Cybersecurity is a major issue for many companies and sadly, it’s no different for charities. Action for M.E. CEO Sonya Chowdhury shares what she has learnt from dealing with cyber attacks.
I have often wondered how much easier life would be if I could clone myself to give myself double the capacity (and double the fun) but my musing stopped immediately after my charity email account was cloned.
In 2015, we were the victims of attempted fraud. The matter was spotted immediately and £15,000 retrieved but it was a harsh lesson for the organisation. Swift action saved the day but we took it very seriously and made substantial changes to our finance procedures and, of course, reported it immediately to the Charities Commission as a serious incident.
Over the years I have been the target of a number of email hacks. I’m not sure why: we are not a large organisation either financially or in profile (although I do wish we were both!) but this was different. Last November my finance and accounts colleague received an email request from me to make a £7,000 payment. She checked the email address and it was from my charity email account, and the tone and language mirrored what she would normally expect from me. I had sent a series of payment requests over the last week or two as I had been working away from the office – all had been legitimate and all for much smaller amounts. However, she followed her instinct and phoned me to question my apparent request. It was easy to establish that I hadn’t made the request and action was taken with our outsourced IT company launching an immediate investigation and IT security penetration testing. All colleagues changed their passwords and we reported the matter to Action Fraud UK.
Organisationally, we take a proactive approach to reporting serious incidents to the Charity Commission. On this occasion, we sought legal advice. When it comes to fraud, all incidents should be reported except where they are detected by the charity’s computer system. Under the Fraud Act, the fraud occurs when the false representation occurs (the email) and does not require that any loss is suffered. So the fraud occurred when the account was hacked and the email sent requesting payment. However, it was not our computer system which picked it up, but my colleague and her application of the finance policies. Technically this seems to fall within the Commission’s example of an incident requiring reporting. But the actual guidance is qualified by the word “significant”. Had £7,000 been paid out arguably that would qualify. Here, our internal policies worked to stop the payment.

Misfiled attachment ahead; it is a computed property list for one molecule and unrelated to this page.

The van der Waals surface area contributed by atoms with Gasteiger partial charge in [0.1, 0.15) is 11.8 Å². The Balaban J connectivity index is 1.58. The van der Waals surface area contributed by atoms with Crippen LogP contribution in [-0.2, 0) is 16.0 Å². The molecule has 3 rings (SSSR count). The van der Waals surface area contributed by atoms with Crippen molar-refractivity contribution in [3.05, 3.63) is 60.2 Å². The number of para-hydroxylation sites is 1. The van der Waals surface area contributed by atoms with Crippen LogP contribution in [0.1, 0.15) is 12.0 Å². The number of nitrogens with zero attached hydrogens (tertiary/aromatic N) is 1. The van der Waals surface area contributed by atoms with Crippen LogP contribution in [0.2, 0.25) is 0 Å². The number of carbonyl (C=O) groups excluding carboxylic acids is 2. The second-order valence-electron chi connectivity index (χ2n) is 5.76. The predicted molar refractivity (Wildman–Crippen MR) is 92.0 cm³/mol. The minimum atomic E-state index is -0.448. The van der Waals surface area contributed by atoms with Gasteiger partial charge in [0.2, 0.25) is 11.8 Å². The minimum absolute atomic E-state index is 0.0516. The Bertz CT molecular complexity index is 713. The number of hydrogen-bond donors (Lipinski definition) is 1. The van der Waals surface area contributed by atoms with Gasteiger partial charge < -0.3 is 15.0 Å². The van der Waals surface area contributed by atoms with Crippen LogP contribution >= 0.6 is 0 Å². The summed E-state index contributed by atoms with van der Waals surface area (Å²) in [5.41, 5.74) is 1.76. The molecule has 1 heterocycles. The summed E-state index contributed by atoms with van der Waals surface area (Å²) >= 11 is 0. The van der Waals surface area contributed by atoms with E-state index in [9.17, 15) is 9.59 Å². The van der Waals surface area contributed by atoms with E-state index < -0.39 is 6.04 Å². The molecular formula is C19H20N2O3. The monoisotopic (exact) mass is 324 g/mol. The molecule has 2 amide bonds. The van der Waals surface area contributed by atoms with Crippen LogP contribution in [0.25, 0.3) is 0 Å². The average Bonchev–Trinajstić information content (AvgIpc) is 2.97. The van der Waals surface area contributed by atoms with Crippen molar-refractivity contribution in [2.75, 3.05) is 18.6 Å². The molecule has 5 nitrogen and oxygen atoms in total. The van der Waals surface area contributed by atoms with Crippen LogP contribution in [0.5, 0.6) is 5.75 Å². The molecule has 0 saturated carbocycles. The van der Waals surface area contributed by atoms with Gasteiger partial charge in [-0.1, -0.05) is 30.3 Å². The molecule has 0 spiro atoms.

Despite my colleague’s application of our policies and procedures working in practice, we still took action because we remain vulnerable and as technology continues to advance and hackers and fraudsters become even more able to damage our good work, our good name and take money given in good faith, we have to stay alert. Sadly, I have heard from CEO colleagues who thought their systems would offer greater protection than they actually do and the impact for their organisations has been much greater.
We take lots of action regarding data protection, finance management and cybersecurity. Below I share additional actions we have in place, which may sound simple but are critical:
- Ensure your finance procedures are clear, concise and explicit with regular review, training and auditing. If you make requests for payment via email then have an additional protection system in place, outside of email, to ensure confirmation of expenditure and the request for payment.
- Ensure that you regularly back-up your data (ransom demands for data are on the increase).
- Have an incident management plan in place which can be immediately activated if you are the victim of an attack or attempted attack.
- Understand your responsibilities in relation to reporting a serious incident to the Charity Commission – we have this clearly outlined in our governance framework so that senior colleagues and board members are aware of requirements.
To stay ahead of threats, we must continue to share our experiences, tips for enhancing practice and stay updated with reports like this one from the National Cyber Security Centre (NCSC) and hopefully the next organisation fraudsters target won’t be yours!
For additional information, read this blog about cybersecurity myths